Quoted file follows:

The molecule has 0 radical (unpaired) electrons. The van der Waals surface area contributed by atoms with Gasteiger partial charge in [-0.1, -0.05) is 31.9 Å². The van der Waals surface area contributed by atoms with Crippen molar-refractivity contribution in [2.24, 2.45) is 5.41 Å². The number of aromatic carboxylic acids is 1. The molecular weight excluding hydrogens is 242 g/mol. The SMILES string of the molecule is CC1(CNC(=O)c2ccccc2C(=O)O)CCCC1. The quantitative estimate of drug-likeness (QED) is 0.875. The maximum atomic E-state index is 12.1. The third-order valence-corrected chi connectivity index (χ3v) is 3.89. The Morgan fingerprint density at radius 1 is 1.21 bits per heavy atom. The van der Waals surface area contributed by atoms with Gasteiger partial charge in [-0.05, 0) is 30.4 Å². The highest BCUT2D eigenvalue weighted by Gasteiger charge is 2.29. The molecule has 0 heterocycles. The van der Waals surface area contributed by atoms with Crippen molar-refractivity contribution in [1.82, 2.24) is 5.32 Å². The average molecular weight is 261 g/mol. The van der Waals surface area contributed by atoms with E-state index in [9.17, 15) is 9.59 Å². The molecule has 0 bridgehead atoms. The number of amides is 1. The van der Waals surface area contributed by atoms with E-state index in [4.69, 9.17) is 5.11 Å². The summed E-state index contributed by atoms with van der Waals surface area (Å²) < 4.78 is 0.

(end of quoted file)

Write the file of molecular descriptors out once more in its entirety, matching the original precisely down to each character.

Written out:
The molecule has 0 radical (unpaired) electrons. The van der Waals surface area contributed by atoms with Gasteiger partial charge in [-0.1, -0.05) is 31.9 Å². The van der Waals surface area contributed by atoms with Crippen molar-refractivity contribution in [2.24, 2.45) is 5.41 Å². The number of aromatic carboxylic acids is 1. The molecular weight excluding hydrogens is 242 g/mol. The SMILES string of the molecule is CC1(CNC(=O)c2ccccc2C(=O)O)CCCC1. The quantitative estimate of drug-likeness (QED) is 0.875. The maximum atomic E-state index is 12.1. The third-order valence-corrected chi connectivity index (χ3v) is 3.89. The Morgan fingerprint density at radius 1 is 1.21 bits per heavy atom. The van der Waals surface area contributed by atoms with Gasteiger partial charge in [-0.05, 0) is 30.4 Å². The highest BCUT2D eigenvalue weighted by Gasteiger charge is 2.29. The molecule has 0 heterocycles. The van der Waals surface area contributed by atoms with Crippen molar-refractivity contribution in [1.82, 2.24) is 5.32 Å². The average molecular weight is 261 g/mol. The van der Waals surface area contributed by atoms with E-state index in [9.17, 15) is 9.59 Å². The molecule has 0 bridgehead atoms. The number of amides is 1. The van der Waals surface area contributed by atoms with E-state index in [4.69, 9.17) is 5.11 Å². The summed E-state index contributed by atoms with van der Waals surface area (Å²) < 4.78 is 0.